We had found a dancer but Alas! not a seamstress. Walking back, we passed the local shop. The old sofa and chairs in front of the shop were occupied by our neighbours. I greeted each one of them, in words, in gesture, with a smile, by eye. One of the women, the one who wore a Chinese hat, held a video playing music. I began to dance to the tune and her torso, cocooned in the seat, started to move too. I coaxed her up and we danced together, at times imitating what was shown on the video and at times dancing our dance. Everyone’s attention was edging us on. Seeking a rest, I left what had become a forecourt of joy and explored the back of the shop where I found more neighbours. They were playing mahjong. Xuemai joined them, whilst I became fascinated with the intensity of attention and the speed with which hands moved stones. By the time we walked home our bodies swayed to the rhythms of the breeze and the sounds of the night.

The morning after, Greta and Xuemai with help from Jixing, Wu Meng and Frog/Qingwa continue their search for a seamstress.

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Meantime, walking along Lashihai, Yuyu sees a sprinkling of sunshine on the mountain. By 11am the sky has become overcast. The light coming through in patches reminds her of a theatre stage. Her sense of being here is that people’s relationship with each other and the natural environment is very intimate. This gives her a firm foundation to explore her own affinity to trees. The questions that guide her are ‘What are we willing to see as real’ 我们所看到的都是真实的吗? 还是 你更愿意相信哪部分真实 and ‘How to express the unreal through a simple story?’ 用简单的故事,通过虚构的表达。She identifies four solitary spots: a dead, heavily pruned plum tree; a pile of pine logs; a tree whose crown is partly luscious with leaves and partly dead and an object made of wood. She thinks of them as a cast for a theatre of trees. What body language relates to such a stage?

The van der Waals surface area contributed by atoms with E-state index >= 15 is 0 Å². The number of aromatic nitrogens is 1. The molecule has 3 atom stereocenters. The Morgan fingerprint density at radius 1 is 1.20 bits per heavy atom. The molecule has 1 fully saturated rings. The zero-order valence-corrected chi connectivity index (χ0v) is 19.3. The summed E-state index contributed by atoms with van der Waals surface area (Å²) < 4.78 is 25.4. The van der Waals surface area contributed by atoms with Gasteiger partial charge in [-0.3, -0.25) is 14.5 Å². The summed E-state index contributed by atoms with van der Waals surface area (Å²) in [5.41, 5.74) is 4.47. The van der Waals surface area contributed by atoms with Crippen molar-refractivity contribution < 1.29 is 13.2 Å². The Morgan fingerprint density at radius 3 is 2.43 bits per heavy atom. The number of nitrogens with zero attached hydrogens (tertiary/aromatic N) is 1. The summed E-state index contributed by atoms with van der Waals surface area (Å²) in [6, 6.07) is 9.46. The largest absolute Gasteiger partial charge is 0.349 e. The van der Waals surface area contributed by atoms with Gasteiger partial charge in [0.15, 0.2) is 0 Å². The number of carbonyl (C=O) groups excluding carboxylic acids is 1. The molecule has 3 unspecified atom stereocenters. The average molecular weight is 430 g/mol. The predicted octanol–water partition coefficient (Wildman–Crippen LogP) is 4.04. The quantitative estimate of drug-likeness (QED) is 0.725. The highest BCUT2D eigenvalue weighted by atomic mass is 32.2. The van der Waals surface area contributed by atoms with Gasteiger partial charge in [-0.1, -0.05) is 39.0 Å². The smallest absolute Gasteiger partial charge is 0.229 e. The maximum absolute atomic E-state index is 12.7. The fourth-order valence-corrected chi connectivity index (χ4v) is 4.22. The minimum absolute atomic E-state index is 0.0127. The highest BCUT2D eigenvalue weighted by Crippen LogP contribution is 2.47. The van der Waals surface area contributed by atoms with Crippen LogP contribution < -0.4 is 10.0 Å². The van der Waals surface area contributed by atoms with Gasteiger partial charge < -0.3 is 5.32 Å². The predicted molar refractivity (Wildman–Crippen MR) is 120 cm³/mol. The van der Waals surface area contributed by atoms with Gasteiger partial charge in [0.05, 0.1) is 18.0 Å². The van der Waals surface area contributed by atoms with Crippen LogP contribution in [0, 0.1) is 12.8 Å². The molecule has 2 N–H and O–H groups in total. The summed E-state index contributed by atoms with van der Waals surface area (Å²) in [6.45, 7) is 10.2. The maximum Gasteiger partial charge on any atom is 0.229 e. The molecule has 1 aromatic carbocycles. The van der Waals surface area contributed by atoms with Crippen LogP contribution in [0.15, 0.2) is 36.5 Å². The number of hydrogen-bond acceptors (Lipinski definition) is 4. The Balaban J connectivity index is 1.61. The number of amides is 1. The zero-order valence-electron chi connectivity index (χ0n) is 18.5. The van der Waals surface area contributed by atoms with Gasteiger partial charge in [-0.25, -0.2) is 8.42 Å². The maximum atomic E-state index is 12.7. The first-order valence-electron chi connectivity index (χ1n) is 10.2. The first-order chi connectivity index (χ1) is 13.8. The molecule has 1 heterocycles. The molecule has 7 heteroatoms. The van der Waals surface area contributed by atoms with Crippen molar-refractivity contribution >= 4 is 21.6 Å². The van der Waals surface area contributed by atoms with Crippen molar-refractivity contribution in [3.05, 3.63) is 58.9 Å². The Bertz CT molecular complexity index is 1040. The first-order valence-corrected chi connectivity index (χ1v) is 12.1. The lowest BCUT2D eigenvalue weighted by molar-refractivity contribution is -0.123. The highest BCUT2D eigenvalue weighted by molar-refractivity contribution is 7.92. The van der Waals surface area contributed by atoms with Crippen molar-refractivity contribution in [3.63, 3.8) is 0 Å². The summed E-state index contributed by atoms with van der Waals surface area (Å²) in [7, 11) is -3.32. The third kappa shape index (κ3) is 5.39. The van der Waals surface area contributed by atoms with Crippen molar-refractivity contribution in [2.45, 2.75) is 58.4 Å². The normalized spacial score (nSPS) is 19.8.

Greta Telling Stories (2)

At about 1:50pm, when dresses have been fitted, when sacks of mushrooms have been purchased at the market and parcels have been collected, the glacier lifts her veil.

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All afternoon, WuMeng, Xuemei and Grandma clean the mushrooms bought at the market. They share their bad dreams and wonder. ‘How does a bad dream, scary dream, relate to daily life?

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Next to them, He Jixing and He Xingsheng jam a tune or two.



Meantime, Peter is setting off on a 24 hour journey to a wedding in Shanghai and ponders “Grounded” in Lashihai is more like tying a gossamer to the land and unraveling the spool as you wander about, sticking it beneath a rock, to a lake, to the glacier in the fog and the fog and the rain and the mud that dried on the white soles of your city shoes. Grounding is more like building a web, then. And what happens to the web when you leave?

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Courtney writes ‘Yunnan's land is fertile, I'm told. The air here is enveloped by soft-edged peaks of dense green and is the braiding together of more scents than I typically register at once. I walk on the red dirt road to practice absorbing the fragrance in its lush density and in the clarity of its distinct parts. These are the ideas too—at times a swarm and in other moments a stream. The ether here is a space of abundance, somehow vast and quiet while simultaneously cradling such rich entanglements.’
An undertaking, which returns us to Jay’s prompt: ‘What questions are better asked from here than elsewhere?’


Wu Meng addresses the question that opens the week of grounding, ‘How do perceptions inscribed on paper become interleaved with the substance of the earth, to inflect other perceptions?’ and asks, ‘How can I bring my perceptions to the stage rather than to paper? How can I track my walks? Are memories and feelings reliable?’